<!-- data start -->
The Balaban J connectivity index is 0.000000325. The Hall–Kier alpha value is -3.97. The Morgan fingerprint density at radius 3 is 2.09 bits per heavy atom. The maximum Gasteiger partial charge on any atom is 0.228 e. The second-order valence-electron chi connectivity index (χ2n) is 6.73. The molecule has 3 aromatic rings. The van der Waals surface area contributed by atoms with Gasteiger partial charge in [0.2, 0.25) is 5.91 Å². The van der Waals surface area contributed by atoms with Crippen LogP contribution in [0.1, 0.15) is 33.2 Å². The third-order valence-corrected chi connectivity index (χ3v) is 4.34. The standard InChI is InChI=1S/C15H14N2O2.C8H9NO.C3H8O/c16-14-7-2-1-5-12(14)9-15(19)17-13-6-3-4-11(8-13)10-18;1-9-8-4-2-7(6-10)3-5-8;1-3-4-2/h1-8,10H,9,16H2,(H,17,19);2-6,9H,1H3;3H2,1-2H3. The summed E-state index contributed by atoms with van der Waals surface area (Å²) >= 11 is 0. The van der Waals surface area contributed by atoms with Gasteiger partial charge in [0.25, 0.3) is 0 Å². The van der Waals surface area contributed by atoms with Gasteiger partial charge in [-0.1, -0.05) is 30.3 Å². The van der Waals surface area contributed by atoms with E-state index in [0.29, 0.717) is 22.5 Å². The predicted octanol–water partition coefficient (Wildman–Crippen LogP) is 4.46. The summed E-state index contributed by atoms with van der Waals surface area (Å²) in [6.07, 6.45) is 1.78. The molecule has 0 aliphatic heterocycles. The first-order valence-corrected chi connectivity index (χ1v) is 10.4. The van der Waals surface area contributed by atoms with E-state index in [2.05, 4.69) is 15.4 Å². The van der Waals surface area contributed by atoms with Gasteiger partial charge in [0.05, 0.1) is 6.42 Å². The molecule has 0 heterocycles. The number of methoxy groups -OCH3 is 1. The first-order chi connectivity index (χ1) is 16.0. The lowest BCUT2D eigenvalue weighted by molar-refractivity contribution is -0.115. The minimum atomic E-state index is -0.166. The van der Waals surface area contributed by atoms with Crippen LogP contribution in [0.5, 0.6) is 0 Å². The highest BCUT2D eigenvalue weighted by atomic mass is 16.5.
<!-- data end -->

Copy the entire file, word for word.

The Balaban J connectivity index is 0.000000325. The Hall–Kier alpha value is -3.97. The Morgan fingerprint density at radius 3 is 2.09 bits per heavy atom. The maximum Gasteiger partial charge on any atom is 0.228 e. The second-order valence-electron chi connectivity index (χ2n) is 6.73. The molecule has 3 aromatic rings. The van der Waals surface area contributed by atoms with Gasteiger partial charge in [0.2, 0.25) is 5.91 Å². The van der Waals surface area contributed by atoms with Crippen LogP contribution in [0.1, 0.15) is 33.2 Å². The third-order valence-corrected chi connectivity index (χ3v) is 4.34. The standard InChI is InChI=1S/C15H14N2O2.C8H9NO.C3H8O/c16-14-7-2-1-5-12(14)9-15(19)17-13-6-3-4-11(8-13)10-18;1-9-8-4-2-7(6-10)3-5-8;1-3-4-2/h1-8,10H,9,16H2,(H,17,19);2-6,9H,1H3;3H2,1-2H3. The summed E-state index contributed by atoms with van der Waals surface area (Å²) >= 11 is 0. The van der Waals surface area contributed by atoms with Gasteiger partial charge in [0.25, 0.3) is 0 Å². The van der Waals surface area contributed by atoms with Gasteiger partial charge in [-0.1, -0.05) is 30.3 Å². The van der Waals surface area contributed by atoms with E-state index in [0.29, 0.717) is 22.5 Å². The predicted octanol–water partition coefficient (Wildman–Crippen LogP) is 4.46. The summed E-state index contributed by atoms with van der Waals surface area (Å²) in [6.07, 6.45) is 1.78. The molecule has 0 aliphatic heterocycles. The first-order valence-corrected chi connectivity index (χ1v) is 10.4. The van der Waals surface area contributed by atoms with E-state index in [2.05, 4.69) is 15.4 Å². The van der Waals surface area contributed by atoms with Gasteiger partial charge in [0.05, 0.1) is 6.42 Å². The molecule has 0 heterocycles. The number of methoxy groups -OCH3 is 1. The first-order chi connectivity index (χ1) is 16.0. The lowest BCUT2D eigenvalue weighted by molar-refractivity contribution is -0.115. The minimum atomic E-state index is -0.166. The van der Waals surface area contributed by atoms with Crippen LogP contribution in [0.5, 0.6) is 0 Å². The highest BCUT2D eigenvalue weighted by atomic mass is 16.5.